According to one informed source, the New Jersey governor and presidential hopeful is a creep.
How exciting: Chris Christie put his name on the Republican presidential dance card. He’s No. 14.
The big man from New Jersey entered the race with all the chutzpah and hullaballoo that’s marked his five-and-a-half years as governor of the Garden State. In his carefully staged announcement speech, he said he’d be a truth-telling president.
“There is one thing you will know for sure,” he roared. “I say what I mean and I mean what I say.”
That’s swell, Chris. But when your campaign slogan is “Telling It Like It Is,” it would help if you weren’t infamous in your home state as an audacious, inveterate liar.
Tom Moran — who holds down the editorial page at New Jersey’s largest newspaper, The Star Ledger — felt a journalistic duty to warn America about Christie.
“Don’t believe a word he says,” Moran wrote, pointing not to a few fibs and fabrications, but a lengthy “catalog” of an “over-the-top, hair-raising type of lies,” including these gems:
Having assured public employees that their pensions were “sacred” to him, Christie then made cutting pensions a big priority.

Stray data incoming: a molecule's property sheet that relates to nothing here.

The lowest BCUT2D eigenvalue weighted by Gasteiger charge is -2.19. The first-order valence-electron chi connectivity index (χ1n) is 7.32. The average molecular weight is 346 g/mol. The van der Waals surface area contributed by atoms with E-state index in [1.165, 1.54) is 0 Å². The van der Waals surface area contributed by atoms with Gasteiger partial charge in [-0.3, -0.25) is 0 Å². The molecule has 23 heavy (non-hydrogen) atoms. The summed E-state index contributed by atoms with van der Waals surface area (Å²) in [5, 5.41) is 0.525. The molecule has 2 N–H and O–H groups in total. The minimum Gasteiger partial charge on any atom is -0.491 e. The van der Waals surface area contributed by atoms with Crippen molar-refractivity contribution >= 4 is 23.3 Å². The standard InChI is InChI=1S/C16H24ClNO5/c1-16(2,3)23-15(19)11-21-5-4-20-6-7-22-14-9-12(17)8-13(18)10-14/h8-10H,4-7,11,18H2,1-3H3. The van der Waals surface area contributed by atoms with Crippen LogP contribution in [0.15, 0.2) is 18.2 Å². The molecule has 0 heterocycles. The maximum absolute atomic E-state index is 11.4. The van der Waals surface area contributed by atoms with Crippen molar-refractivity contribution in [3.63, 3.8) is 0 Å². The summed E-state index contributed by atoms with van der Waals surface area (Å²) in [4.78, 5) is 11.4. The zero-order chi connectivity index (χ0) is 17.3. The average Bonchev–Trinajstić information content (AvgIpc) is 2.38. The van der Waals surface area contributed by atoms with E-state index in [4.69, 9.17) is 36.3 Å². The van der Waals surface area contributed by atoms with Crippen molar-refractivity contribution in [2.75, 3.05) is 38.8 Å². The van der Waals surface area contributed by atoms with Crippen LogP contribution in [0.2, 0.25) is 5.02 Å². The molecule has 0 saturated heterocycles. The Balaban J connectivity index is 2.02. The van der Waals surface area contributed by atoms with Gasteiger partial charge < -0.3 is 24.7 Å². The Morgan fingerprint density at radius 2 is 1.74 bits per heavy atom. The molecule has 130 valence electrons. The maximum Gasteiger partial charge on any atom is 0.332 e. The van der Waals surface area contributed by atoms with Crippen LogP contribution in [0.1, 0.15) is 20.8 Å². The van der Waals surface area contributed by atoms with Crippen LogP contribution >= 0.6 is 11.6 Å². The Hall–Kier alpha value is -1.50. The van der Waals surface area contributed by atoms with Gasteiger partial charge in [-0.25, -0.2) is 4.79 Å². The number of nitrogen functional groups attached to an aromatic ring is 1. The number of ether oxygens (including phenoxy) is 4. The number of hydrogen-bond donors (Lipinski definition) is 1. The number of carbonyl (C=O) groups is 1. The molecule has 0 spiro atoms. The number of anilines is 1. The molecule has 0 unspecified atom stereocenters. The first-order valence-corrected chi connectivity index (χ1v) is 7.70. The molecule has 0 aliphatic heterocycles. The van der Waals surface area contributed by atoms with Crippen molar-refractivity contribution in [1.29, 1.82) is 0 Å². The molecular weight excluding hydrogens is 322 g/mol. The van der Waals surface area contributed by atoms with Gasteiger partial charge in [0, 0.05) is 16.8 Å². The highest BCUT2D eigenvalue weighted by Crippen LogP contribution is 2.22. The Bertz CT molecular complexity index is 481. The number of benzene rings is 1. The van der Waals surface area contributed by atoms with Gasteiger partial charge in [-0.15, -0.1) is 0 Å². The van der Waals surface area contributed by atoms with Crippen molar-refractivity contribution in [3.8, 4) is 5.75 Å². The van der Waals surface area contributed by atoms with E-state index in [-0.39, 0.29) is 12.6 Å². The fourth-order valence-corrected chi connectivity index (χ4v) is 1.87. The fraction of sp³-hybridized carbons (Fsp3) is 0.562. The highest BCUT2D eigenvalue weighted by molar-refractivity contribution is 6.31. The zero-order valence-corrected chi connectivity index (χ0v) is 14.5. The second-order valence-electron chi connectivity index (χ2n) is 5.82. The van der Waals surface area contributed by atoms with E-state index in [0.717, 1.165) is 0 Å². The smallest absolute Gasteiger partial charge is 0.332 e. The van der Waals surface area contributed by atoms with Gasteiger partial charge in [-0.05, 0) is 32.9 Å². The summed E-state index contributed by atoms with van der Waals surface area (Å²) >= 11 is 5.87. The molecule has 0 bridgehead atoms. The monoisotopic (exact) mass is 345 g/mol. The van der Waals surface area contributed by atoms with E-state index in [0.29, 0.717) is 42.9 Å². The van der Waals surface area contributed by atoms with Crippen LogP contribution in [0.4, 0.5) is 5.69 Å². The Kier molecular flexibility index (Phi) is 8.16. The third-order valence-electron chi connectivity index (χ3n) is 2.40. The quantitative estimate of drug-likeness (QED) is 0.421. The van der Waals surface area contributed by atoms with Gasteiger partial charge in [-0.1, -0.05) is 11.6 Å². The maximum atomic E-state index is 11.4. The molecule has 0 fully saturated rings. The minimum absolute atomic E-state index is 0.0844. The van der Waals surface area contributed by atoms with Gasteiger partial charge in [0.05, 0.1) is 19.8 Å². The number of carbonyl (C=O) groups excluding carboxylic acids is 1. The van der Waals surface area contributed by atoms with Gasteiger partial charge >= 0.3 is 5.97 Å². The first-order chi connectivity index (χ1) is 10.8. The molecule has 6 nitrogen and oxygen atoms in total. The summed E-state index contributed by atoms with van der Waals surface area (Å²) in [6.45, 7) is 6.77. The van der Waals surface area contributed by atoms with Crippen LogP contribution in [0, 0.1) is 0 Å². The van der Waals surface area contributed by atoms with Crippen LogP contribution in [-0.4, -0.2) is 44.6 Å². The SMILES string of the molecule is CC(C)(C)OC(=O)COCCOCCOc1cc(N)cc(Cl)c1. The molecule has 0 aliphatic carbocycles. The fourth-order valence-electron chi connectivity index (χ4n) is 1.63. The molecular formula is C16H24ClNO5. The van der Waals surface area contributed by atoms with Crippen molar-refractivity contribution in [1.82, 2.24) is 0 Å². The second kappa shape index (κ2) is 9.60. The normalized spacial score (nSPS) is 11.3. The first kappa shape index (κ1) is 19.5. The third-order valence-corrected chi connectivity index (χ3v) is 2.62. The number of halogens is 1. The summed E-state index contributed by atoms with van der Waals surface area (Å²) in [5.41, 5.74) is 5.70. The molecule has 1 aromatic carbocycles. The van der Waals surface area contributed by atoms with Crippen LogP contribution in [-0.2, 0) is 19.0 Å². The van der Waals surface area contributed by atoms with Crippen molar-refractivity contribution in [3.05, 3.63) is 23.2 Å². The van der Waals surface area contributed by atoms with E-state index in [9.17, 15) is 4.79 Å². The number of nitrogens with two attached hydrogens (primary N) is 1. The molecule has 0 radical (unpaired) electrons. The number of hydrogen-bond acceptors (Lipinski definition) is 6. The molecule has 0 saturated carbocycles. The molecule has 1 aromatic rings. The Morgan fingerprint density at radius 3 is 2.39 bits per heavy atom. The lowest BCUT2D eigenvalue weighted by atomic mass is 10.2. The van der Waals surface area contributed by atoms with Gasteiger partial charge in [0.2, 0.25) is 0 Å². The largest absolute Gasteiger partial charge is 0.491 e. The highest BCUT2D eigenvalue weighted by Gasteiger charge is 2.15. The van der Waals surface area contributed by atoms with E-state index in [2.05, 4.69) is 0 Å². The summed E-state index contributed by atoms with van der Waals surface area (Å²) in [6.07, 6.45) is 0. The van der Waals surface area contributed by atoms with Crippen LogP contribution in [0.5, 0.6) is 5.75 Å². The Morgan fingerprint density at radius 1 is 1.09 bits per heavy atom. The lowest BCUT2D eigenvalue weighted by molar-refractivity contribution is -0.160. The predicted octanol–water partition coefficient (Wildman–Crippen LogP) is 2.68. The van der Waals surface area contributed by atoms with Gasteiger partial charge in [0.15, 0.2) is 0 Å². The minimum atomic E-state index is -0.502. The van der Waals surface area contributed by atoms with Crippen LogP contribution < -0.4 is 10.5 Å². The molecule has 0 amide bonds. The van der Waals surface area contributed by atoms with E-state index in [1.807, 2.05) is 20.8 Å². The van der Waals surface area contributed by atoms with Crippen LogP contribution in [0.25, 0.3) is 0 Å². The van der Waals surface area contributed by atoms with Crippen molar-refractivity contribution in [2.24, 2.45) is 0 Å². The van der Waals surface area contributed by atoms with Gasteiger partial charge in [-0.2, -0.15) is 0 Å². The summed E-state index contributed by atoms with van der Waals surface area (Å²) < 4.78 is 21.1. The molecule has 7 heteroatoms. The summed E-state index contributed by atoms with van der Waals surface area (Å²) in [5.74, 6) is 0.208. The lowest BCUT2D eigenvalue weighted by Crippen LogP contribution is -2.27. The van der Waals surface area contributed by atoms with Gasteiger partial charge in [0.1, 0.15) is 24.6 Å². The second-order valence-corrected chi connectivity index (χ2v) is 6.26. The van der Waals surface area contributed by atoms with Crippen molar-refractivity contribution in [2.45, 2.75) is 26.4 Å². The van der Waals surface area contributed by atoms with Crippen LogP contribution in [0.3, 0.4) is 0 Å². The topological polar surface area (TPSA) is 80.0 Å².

At a recent South Carolina gun rights meeting, Christie crowed that “no new [gun laws] have been made since I’ve been governor,” when in fact he’s enacted three gun-control measures.
After he and his family racked up a $30,000 hotel bill during a luxurious weekend getaway at a Jordanian resort — one paid for by the king of Jordan — Christie claimed the junket wasn’t a violation of the state gift ban. How’s that? The governor and the king were personal friends, Christie said — although they’d only met once, in a brief encounter at a political dinner.
If politicians have to tell you that they’re truth-tellers, they’re probably not. So beware of Christie the compulsive liar. As Moran bluntly put it: “He’s a creep.”
OtherWords columnist Jim Hightower is a radio commentator, writer, and public speaker. He’s also editor of the populist newsletter, The Hightower Lowdown. OtherWords.org.